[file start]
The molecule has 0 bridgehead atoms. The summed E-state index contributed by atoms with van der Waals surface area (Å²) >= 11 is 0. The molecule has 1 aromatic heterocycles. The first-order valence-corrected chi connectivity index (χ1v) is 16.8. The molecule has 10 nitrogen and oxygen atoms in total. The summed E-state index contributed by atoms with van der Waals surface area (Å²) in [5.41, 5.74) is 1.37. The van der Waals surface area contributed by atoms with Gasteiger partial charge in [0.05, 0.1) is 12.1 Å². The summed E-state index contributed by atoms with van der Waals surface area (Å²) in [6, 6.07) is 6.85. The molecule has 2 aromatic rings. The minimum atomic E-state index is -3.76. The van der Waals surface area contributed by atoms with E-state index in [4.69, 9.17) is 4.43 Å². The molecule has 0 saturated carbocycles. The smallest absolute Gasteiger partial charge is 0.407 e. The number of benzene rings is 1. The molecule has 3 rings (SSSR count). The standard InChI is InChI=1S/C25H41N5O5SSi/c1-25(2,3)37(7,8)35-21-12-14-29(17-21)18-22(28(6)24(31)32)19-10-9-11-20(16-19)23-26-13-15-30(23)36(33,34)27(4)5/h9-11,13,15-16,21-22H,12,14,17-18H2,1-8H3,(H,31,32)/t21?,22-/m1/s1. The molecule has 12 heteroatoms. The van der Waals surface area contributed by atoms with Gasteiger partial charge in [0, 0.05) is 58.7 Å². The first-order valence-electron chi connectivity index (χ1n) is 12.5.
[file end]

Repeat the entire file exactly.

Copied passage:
The molecule has 0 bridgehead atoms. The summed E-state index contributed by atoms with van der Waals surface area (Å²) >= 11 is 0. The molecule has 1 aromatic heterocycles. The first-order valence-corrected chi connectivity index (χ1v) is 16.8. The molecule has 10 nitrogen and oxygen atoms in total. The summed E-state index contributed by atoms with van der Waals surface area (Å²) in [5.41, 5.74) is 1.37. The van der Waals surface area contributed by atoms with Gasteiger partial charge in [0.05, 0.1) is 12.1 Å². The summed E-state index contributed by atoms with van der Waals surface area (Å²) in [6, 6.07) is 6.85. The molecule has 2 aromatic rings. The minimum atomic E-state index is -3.76. The van der Waals surface area contributed by atoms with E-state index in [4.69, 9.17) is 4.43 Å². The molecule has 0 saturated carbocycles. The smallest absolute Gasteiger partial charge is 0.407 e. The number of benzene rings is 1. The molecule has 3 rings (SSSR count). The standard InChI is InChI=1S/C25H41N5O5SSi/c1-25(2,3)37(7,8)35-21-12-14-29(17-21)18-22(28(6)24(31)32)19-10-9-11-20(16-19)23-26-13-15-30(23)36(33,34)27(4)5/h9-11,13,15-16,21-22H,12,14,17-18H2,1-8H3,(H,31,32)/t21?,22-/m1/s1. The molecule has 12 heteroatoms. The van der Waals surface area contributed by atoms with Gasteiger partial charge in [0, 0.05) is 58.7 Å². The first-order valence-electron chi connectivity index (χ1n) is 12.5.